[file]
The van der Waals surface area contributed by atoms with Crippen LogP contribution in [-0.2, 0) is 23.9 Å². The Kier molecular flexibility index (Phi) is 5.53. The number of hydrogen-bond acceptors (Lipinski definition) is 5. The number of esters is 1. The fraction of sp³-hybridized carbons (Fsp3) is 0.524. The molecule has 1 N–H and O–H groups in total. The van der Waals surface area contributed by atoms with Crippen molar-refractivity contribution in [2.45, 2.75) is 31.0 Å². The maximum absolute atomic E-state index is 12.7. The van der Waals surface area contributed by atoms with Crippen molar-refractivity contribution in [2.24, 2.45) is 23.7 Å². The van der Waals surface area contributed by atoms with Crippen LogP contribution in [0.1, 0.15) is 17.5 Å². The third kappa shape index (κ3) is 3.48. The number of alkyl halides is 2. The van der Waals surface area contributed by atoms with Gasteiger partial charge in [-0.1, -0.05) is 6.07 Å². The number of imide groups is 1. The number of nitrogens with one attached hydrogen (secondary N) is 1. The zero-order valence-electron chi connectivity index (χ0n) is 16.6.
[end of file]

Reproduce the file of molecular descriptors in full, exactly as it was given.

The van der Waals surface area contributed by atoms with Crippen LogP contribution in [-0.2, 0) is 23.9 Å². The Kier molecular flexibility index (Phi) is 5.53. The number of hydrogen-bond acceptors (Lipinski definition) is 5. The number of esters is 1. The fraction of sp³-hybridized carbons (Fsp3) is 0.524. The molecule has 1 N–H and O–H groups in total. The van der Waals surface area contributed by atoms with Crippen molar-refractivity contribution in [2.45, 2.75) is 31.0 Å². The maximum absolute atomic E-state index is 12.7. The van der Waals surface area contributed by atoms with Crippen molar-refractivity contribution in [2.24, 2.45) is 23.7 Å². The van der Waals surface area contributed by atoms with Crippen LogP contribution in [0.1, 0.15) is 17.5 Å². The third kappa shape index (κ3) is 3.48. The number of alkyl halides is 2. The van der Waals surface area contributed by atoms with Gasteiger partial charge in [-0.1, -0.05) is 6.07 Å². The number of imide groups is 1. The number of nitrogens with one attached hydrogen (secondary N) is 1. The zero-order valence-electron chi connectivity index (χ0n) is 16.6.